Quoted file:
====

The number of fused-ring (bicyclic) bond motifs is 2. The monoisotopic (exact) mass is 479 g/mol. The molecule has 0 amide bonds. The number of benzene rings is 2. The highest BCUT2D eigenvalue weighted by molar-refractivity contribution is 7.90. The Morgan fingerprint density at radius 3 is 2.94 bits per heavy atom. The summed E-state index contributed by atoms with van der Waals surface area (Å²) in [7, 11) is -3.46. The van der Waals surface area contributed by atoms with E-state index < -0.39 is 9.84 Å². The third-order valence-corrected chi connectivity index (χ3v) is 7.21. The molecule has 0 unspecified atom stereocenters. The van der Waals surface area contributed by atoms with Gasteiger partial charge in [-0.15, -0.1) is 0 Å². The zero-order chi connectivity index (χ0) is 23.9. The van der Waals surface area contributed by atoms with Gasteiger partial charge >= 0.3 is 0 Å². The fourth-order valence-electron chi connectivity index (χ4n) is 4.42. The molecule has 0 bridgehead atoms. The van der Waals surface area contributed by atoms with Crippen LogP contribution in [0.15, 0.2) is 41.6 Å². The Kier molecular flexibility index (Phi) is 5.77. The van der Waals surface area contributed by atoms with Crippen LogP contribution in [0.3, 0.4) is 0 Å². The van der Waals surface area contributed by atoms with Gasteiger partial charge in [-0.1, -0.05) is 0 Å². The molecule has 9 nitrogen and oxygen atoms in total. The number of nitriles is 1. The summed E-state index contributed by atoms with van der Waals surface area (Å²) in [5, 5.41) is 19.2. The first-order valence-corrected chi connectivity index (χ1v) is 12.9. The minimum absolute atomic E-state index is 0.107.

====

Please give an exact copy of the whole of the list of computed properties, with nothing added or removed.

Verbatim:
The number of fused-ring (bicyclic) bond motifs is 2. The monoisotopic (exact) mass is 479 g/mol. The molecule has 0 amide bonds. The number of benzene rings is 2. The highest BCUT2D eigenvalue weighted by molar-refractivity contribution is 7.90. The Morgan fingerprint density at radius 3 is 2.94 bits per heavy atom. The summed E-state index contributed by atoms with van der Waals surface area (Å²) in [7, 11) is -3.46. The van der Waals surface area contributed by atoms with E-state index < -0.39 is 9.84 Å². The third-order valence-corrected chi connectivity index (χ3v) is 7.21. The molecule has 0 unspecified atom stereocenters. The van der Waals surface area contributed by atoms with Gasteiger partial charge in [-0.15, -0.1) is 0 Å². The zero-order chi connectivity index (χ0) is 23.9. The van der Waals surface area contributed by atoms with Gasteiger partial charge >= 0.3 is 0 Å². The fourth-order valence-electron chi connectivity index (χ4n) is 4.42. The molecule has 0 bridgehead atoms. The van der Waals surface area contributed by atoms with Crippen LogP contribution in [0.15, 0.2) is 41.6 Å². The Kier molecular flexibility index (Phi) is 5.77. The van der Waals surface area contributed by atoms with Crippen LogP contribution in [0.3, 0.4) is 0 Å². The van der Waals surface area contributed by atoms with Gasteiger partial charge in [-0.1, -0.05) is 0 Å². The molecule has 9 nitrogen and oxygen atoms in total. The number of nitriles is 1. The summed E-state index contributed by atoms with van der Waals surface area (Å²) in [5, 5.41) is 19.2. The first-order valence-corrected chi connectivity index (χ1v) is 12.9. The minimum absolute atomic E-state index is 0.107.